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Can You Approach the Prenup Conversation With Tact?

The dreaded prenup conversation: approaching the idea of a contract in case of divorce can be one of the most awkward points of your life. Many people see it as the fastest way to ruin the romance of a wedding.

Luckily, this doesn’t have to be the case, but as with any important conversation in life, you have to be prepared to approach it the right way.

Prenuptial Agreements in Rhode Island

While prenuptial agreements are important for every couple, they tend to be even more popular among couples who have already been married to other people, or if there are children from previous relationships involved.

Not only are prenuptial agreements recognized in Rhode Island, but it’s also extremely challenging to avoid enforcement during a divorce.

Tips for Approaching the Situation

Some couples may decide from day one that they’re going to have a prenup, which makes the situation easy.

On the other hand, there are couples in which one member may have more assets than another and that person may encourage the creation of a prenup later in the relationship, or even in the final days leading up to the marriage. The other person may feel blindsided by the prospect of signing a prenup if he or she wasn’t expecting it, or if the conversation wasn’t broached in the past.

  1. You may want to approach the conversation as something the two of you can collaborate on, in order to make it work for each of you. This is often more effective and less offensive than simply serving up a prenup and expecting your loved one to sign it on demand. More and more couples are embracing concepts such as mediation and collective negotiation during the prenup process, which will make your spouse feel like part of the situation, and less like someone who’s  is only after your money and assets.
  2. Think about the fact that the state of Rhode Island has already created guidelines for how your assets will be divided in the event of divorce. Let your future spouse know that rather than being subjected to a prenup in which neither of you has a say, you’d like to instead be proactive.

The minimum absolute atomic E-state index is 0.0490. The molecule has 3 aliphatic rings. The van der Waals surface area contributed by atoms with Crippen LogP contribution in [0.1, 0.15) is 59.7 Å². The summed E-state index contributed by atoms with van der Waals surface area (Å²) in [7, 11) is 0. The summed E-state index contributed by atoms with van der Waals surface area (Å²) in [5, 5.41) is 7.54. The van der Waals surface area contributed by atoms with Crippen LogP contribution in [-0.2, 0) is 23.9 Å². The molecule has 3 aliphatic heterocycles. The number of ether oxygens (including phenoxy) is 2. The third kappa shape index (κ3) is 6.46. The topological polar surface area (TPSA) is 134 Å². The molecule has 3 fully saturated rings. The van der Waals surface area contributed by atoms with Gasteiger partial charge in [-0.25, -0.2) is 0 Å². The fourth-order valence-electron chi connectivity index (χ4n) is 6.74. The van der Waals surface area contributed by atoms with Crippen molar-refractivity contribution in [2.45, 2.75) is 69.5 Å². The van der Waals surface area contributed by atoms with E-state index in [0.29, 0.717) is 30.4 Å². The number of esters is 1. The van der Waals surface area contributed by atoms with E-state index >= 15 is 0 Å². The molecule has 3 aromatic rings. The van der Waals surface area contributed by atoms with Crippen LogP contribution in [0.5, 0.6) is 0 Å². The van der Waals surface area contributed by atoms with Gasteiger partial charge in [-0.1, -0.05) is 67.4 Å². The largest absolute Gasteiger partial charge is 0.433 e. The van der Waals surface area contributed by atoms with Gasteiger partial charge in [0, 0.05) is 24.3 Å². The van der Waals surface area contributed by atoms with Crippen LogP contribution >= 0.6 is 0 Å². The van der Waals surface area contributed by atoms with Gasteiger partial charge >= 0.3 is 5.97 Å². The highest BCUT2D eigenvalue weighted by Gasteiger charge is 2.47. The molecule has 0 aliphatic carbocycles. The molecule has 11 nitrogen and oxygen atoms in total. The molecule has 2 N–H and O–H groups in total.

3. Put yourself in the situation to understand how your spouse would fare during a divorce. Yes, you want to preserve your finances if something goes awry, but this is a person you love when you enter into marriage, and it’s not fair to expect that they’re going to be at a tremendous disadvantage if a divorce occurs. Working with a family attorney can help you find solutions that are reasonable and fair for both parties.
  4. Don’t try to push your spouse into signing something quickly. Give your spouse plenty of time to read over and think about everything mentioned in the agreement. Start the process well in advance of the wedding—never wait until the last minute.
  5. Use the conversation as an opportunity to discuss not only the prenup, but also shared financial goals you have as a couple, and how you see your future shaping up in terms of money and goals. This will make your spouse feel like you do see a long-term future, and that this is just one component of the start of your lives together.

Yes, talking about a prenup is tough, but if you can approach it with an open mind and a certain level of concern for your spouse’s feelings, then it’s likely to be a better situation for both of you.

The best resource for creating a fair prenup is to work with a family attorney, who can guide you and create a resolution that works well for both of your needs and wants. 

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